89th American Meteorological Society Annual Meeting

Tuesday, 13 January 2009: 8:45 AM
An Analysis and Evaluation of the Agreement between Severe Geostationary Satellite and National Weather Service (NWS) Radar Signatures during the Fall of 2008
Room 122BC (Phoenix Convention Center)
Phil Zuzolo, The Boeing Company, Springfield, VA; and B. Zuzolo
Poster PDF (1.8 MB)
This paper provides an analysis and evaluation of severe weather signatures on the Geostationary Operational Environmental Satellite (GOES) and NWS radar graphical products publicly available on the internet. The severe events examined are from the period September through November of 2008. These events were chosen randomly to illustrate the comparison and agreement between signatures on GOES satellite and NWS radar products. Discussions of these events and the associated satellite and radar products include illustrated examples and specific graphical highlights of what constitutes a severe signature.

The GOES severe signatures emphasized in this paper include visible satellite overshooting tops and enhanced-V infrared satellite signatures. Severe weather signatures using NWS radar include high-reflectivity returns, bow echos, hook echos, and Doppler velocity signatures. Many of these signatures are easily identifiable on the publicly available graphics made available on the internet by the National Atmospheric and Oceanographic Administration (NOAA) and the NWS. Internet addresses for each of the products are provided in the paper's reference section.

An primary goal is an evaluation of a particular severe event and the determination of the agreement between the identification of severe signatures as determined by NWS radar and those depicted by GOES satellite data via visual examination or derived data products. This paper will present a qualitative comparison of severe weather events as identified by both GOES satellite data and NWS radar signatures. Primary evaluation methodology is a graphical comparison between the location of severe signatures on both the satellite and radar images. Spatial extent, specific characteristics, and temporal duration are also facets of the evaluation used in this study.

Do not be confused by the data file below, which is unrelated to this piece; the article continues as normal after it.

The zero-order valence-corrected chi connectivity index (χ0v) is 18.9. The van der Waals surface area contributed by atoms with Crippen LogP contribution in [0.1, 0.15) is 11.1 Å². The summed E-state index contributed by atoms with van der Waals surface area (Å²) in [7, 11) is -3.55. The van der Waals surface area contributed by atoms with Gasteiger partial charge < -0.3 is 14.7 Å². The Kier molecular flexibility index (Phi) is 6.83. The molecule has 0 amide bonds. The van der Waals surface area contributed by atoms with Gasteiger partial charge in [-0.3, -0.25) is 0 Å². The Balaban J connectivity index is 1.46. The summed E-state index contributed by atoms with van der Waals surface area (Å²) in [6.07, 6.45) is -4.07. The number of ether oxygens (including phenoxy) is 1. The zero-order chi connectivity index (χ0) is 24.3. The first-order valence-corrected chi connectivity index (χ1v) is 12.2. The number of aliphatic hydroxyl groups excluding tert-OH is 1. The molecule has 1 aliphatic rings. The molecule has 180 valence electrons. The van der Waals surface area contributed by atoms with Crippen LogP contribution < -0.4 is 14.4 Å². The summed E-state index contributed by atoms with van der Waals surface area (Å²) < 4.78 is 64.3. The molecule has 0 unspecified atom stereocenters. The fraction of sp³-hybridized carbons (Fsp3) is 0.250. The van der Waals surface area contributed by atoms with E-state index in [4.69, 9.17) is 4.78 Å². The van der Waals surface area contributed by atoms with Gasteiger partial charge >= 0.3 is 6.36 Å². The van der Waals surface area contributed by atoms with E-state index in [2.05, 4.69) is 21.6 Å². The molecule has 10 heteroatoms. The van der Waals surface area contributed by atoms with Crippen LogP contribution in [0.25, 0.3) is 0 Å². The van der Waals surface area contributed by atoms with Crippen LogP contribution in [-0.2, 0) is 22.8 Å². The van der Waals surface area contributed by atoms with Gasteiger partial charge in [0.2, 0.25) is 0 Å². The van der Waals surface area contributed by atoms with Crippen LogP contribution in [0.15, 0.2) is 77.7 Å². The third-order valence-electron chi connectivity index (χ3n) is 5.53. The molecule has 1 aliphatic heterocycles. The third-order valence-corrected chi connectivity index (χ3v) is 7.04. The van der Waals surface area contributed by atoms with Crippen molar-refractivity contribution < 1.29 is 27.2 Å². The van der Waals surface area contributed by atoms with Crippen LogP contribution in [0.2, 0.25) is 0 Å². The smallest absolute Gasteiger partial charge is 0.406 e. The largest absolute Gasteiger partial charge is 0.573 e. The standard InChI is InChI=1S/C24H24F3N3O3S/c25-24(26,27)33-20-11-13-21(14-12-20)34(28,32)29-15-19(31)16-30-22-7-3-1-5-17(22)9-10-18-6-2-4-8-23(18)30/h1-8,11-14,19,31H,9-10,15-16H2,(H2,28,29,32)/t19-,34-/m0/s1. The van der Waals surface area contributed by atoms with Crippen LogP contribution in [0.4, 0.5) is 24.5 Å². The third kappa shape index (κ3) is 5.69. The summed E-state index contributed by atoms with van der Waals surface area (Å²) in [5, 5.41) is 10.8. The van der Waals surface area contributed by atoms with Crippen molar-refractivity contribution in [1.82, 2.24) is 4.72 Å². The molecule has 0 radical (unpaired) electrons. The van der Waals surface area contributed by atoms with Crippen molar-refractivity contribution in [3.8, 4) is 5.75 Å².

An additional goal of this paper is to emphasize the public availability of product showing locations where severe weather has a high potential of occurrence or where it is already in progress. A direct impact of the accessibility to, and familiarity with, these products is they may increase awareness of severe weather threats. A person or family with internet access in their home can view these products during periods when severe weather is nearby and have a general awareness of where severe weather is occurring. These products, combined with information available from television or radio broadcasts, may enable the public to develop a better understanding of imminently developing severe weather. Ultimately this may result in lives saved.

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